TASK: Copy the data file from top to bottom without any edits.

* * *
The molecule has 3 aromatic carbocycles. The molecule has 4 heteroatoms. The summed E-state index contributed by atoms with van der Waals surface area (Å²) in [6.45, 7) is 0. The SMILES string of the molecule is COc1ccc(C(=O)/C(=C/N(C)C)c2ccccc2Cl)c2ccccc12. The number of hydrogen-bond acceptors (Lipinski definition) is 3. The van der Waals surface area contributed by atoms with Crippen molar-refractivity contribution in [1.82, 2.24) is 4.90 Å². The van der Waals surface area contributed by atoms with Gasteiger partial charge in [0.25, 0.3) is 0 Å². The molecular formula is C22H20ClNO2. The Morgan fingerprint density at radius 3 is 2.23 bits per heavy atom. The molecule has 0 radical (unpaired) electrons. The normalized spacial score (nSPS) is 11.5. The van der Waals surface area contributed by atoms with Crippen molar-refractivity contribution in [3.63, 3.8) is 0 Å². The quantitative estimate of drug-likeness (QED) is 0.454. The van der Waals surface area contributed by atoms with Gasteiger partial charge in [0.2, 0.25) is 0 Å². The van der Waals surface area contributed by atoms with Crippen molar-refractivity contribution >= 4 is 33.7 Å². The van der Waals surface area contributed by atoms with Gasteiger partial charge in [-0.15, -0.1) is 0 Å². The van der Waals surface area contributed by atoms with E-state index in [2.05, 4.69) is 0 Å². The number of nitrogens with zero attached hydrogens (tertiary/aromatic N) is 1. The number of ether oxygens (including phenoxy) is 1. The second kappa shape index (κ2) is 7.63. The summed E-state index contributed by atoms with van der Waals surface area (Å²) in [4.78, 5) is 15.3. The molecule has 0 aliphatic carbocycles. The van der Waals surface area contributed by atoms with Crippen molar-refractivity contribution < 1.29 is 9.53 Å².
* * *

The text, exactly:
The molecule has 3 aromatic carbocycles. The molecule has 4 heteroatoms. The summed E-state index contributed by atoms with van der Waals surface area (Å²) in [6.45, 7) is 0. The SMILES string of the molecule is COc1ccc(C(=O)/C(=C/N(C)C)c2ccccc2Cl)c2ccccc12. The number of hydrogen-bond acceptors (Lipinski definition) is 3. The van der Waals surface area contributed by atoms with Crippen molar-refractivity contribution in [1.82, 2.24) is 4.90 Å². The van der Waals surface area contributed by atoms with Gasteiger partial charge in [0.25, 0.3) is 0 Å². The molecular formula is C22H20ClNO2. The Morgan fingerprint density at radius 3 is 2.23 bits per heavy atom. The molecule has 0 radical (unpaired) electrons. The normalized spacial score (nSPS) is 11.5. The van der Waals surface area contributed by atoms with Crippen molar-refractivity contribution in [3.63, 3.8) is 0 Å². The quantitative estimate of drug-likeness (QED) is 0.454. The van der Waals surface area contributed by atoms with Gasteiger partial charge in [0.2, 0.25) is 0 Å². The van der Waals surface area contributed by atoms with Crippen molar-refractivity contribution >= 4 is 33.7 Å². The van der Waals surface area contributed by atoms with Gasteiger partial charge in [-0.15, -0.1) is 0 Å². The van der Waals surface area contributed by atoms with E-state index in [2.05, 4.69) is 0 Å². The number of nitrogens with zero attached hydrogens (tertiary/aromatic N) is 1. The number of ether oxygens (including phenoxy) is 1. The second kappa shape index (κ2) is 7.63. The summed E-state index contributed by atoms with van der Waals surface area (Å²) in [4.78, 5) is 15.3. The molecule has 0 aliphatic carbocycles. The van der Waals surface area contributed by atoms with Crippen molar-refractivity contribution < 1.29 is 9.53 Å².